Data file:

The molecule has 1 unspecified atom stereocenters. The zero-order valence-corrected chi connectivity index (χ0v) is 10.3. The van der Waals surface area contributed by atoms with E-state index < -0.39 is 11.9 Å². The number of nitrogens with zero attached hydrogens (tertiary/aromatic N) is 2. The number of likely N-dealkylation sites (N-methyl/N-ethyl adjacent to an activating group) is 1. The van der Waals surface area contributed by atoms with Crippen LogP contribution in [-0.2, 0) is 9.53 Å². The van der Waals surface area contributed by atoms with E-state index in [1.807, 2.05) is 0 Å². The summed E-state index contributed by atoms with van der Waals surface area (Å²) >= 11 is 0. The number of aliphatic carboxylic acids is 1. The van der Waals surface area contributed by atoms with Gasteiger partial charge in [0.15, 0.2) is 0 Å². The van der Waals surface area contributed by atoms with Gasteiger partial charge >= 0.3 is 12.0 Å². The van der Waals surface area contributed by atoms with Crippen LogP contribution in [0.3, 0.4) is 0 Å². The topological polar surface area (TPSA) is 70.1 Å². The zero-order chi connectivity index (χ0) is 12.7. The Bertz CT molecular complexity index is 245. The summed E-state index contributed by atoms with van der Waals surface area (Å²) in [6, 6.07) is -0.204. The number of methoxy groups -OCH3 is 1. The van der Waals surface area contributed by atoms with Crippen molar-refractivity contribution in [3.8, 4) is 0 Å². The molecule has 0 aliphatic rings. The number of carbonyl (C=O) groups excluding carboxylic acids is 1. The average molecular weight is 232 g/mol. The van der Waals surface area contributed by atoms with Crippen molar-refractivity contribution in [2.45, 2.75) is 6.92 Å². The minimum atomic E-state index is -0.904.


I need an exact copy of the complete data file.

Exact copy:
The molecule has 1 unspecified atom stereocenters. The zero-order valence-corrected chi connectivity index (χ0v) is 10.3. The van der Waals surface area contributed by atoms with E-state index < -0.39 is 11.9 Å². The number of nitrogens with zero attached hydrogens (tertiary/aromatic N) is 2. The number of likely N-dealkylation sites (N-methyl/N-ethyl adjacent to an activating group) is 1. The van der Waals surface area contributed by atoms with Crippen LogP contribution in [-0.2, 0) is 9.53 Å². The van der Waals surface area contributed by atoms with E-state index in [1.807, 2.05) is 0 Å². The summed E-state index contributed by atoms with van der Waals surface area (Å²) >= 11 is 0. The number of aliphatic carboxylic acids is 1. The van der Waals surface area contributed by atoms with Gasteiger partial charge in [0.15, 0.2) is 0 Å². The van der Waals surface area contributed by atoms with Gasteiger partial charge >= 0.3 is 12.0 Å². The van der Waals surface area contributed by atoms with Crippen LogP contribution in [0.3, 0.4) is 0 Å². The topological polar surface area (TPSA) is 70.1 Å². The zero-order chi connectivity index (χ0) is 12.7. The Bertz CT molecular complexity index is 245. The summed E-state index contributed by atoms with van der Waals surface area (Å²) in [6, 6.07) is -0.204. The number of methoxy groups -OCH3 is 1. The van der Waals surface area contributed by atoms with Crippen molar-refractivity contribution in [3.8, 4) is 0 Å². The molecule has 0 aliphatic rings. The number of carbonyl (C=O) groups excluding carboxylic acids is 1. The average molecular weight is 232 g/mol. The van der Waals surface area contributed by atoms with Crippen molar-refractivity contribution in [2.45, 2.75) is 6.92 Å². The minimum atomic E-state index is -0.904.